Lives Of The Saints By Alban Butler, Benziger Bros. Edition www.globalgrey.co.uk
You that thirst come to the waters, saith the Lord; and you that have no money, come and drink with joy. Ps. 77, 1. Attend, O My people, to My law: incline your ears to the words of My mouth. Glory be …
Vouchsafe, O Lord, by Thy grace to make fruitful the fervor of our devotion; for the fasts we have undertaken shall profit us only if they be pleasing to Thy goodness. Through our Lord.
Lesson from Isaias the Prophet.
[Christ shall bring the Gentiles to salvation. God's love to his church is perpetual.]
Thus saith the Lord: In an acceptable time I have heard thee, and in the day of salvation I have helped thee: and I have preserved thee, and given thee to be a covenant of the people, that thou mightest raise up the earth, and possess the inheritances that were destroyed: That thou mightest say to them that are bound: Come forth: and to them that are in darkness: shew yourselves. They shall feed in the ways, and their pastures shall be in every plain. They shall not hunger, nor thirst, neither shall the heat nor the sun strike them: for he that is merciful to them, shall be their shepherd, and at the fountains of waters he shall give them drink.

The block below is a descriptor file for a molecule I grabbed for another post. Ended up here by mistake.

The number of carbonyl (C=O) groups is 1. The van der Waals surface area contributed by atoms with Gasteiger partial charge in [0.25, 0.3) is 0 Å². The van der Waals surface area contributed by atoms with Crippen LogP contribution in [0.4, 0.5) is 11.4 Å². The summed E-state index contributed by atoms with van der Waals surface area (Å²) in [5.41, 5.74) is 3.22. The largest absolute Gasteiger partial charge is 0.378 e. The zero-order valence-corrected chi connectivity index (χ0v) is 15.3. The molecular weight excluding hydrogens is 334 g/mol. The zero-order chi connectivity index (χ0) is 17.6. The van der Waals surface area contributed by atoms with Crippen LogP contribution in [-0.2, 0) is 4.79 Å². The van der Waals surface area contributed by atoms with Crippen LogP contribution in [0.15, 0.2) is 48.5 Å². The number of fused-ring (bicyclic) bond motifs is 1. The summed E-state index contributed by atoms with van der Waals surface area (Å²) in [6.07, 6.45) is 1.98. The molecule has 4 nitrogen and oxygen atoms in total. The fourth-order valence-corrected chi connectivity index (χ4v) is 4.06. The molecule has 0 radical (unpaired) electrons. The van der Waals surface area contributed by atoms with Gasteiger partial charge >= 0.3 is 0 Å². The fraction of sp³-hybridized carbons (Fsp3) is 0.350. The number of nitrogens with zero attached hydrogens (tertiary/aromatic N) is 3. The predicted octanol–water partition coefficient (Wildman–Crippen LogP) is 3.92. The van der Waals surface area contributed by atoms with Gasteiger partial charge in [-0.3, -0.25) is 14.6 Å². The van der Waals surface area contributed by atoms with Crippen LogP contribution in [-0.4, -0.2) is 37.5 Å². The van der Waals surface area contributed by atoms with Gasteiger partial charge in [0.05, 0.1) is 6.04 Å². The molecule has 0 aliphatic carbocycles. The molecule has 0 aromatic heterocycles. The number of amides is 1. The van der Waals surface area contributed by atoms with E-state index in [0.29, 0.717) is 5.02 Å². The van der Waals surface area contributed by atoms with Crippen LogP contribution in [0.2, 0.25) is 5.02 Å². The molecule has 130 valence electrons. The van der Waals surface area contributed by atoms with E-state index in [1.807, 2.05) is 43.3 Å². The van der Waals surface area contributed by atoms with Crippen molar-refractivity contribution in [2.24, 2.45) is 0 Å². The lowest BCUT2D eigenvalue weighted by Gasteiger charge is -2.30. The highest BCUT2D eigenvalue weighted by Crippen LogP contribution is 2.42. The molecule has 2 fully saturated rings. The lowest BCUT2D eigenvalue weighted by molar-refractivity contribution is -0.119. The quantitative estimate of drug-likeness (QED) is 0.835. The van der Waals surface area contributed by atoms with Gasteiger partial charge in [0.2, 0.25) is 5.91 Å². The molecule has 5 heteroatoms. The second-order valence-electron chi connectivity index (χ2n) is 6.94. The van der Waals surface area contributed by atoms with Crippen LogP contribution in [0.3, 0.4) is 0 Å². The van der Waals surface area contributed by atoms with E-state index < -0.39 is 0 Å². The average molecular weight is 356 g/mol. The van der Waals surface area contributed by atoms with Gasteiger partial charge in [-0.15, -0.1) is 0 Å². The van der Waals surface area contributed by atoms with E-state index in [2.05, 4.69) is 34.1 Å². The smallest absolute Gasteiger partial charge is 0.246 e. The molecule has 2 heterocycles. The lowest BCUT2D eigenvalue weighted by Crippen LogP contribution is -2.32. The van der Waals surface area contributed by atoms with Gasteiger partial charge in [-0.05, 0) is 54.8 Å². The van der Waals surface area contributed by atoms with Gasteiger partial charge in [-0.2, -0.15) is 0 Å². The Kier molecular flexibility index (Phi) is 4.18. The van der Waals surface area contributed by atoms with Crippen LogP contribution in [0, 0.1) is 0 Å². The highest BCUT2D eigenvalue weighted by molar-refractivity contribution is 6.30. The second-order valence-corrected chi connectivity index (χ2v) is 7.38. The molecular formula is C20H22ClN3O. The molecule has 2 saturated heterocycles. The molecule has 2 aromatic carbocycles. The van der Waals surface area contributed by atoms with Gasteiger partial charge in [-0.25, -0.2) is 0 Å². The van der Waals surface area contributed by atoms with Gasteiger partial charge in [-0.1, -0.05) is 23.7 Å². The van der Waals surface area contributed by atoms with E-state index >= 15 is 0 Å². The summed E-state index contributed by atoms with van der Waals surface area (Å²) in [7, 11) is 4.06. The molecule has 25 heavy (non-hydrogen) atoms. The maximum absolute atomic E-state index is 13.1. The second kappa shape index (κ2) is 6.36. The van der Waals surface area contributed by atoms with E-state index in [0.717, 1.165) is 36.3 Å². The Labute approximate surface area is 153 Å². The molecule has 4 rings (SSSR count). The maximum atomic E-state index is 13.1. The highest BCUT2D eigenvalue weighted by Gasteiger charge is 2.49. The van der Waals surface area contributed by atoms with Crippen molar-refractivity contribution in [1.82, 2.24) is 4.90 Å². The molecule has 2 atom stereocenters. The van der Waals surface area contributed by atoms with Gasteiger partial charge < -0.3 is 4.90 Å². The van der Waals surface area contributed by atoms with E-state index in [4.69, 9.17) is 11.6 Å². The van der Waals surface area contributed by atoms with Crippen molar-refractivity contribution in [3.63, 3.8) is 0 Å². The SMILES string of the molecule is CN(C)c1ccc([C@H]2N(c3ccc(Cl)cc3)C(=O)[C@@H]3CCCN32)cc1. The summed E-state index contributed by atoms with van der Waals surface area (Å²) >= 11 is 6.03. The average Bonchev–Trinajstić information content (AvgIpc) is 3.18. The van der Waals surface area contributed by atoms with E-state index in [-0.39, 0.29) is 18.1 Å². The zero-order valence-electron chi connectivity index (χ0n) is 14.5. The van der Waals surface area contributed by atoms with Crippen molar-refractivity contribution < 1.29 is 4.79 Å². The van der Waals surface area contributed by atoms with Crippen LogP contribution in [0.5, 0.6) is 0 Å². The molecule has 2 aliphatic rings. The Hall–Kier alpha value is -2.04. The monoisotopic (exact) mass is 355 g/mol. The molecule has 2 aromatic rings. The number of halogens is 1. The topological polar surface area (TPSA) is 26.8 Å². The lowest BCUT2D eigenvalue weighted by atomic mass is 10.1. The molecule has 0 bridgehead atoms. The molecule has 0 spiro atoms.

And I will make all my mountains a way, and my paths shall be exalted. Behold these shall come from afar, and behold these from the north and from the sea, and these from the south country. Give praise, O ye heavens, and rejoice, O earth, ye mountains, give praise with jubilation: because the Lord hath comforted his people, and will have mercy on his poor ones. And Sion said: The Lord hath forsaken me, and the Lord hath forgotten me. Can a woman forget her infant, so as not to have pity on the son of her womb? and if she should forget, yet will not I forget thee: saith the Lord almithty.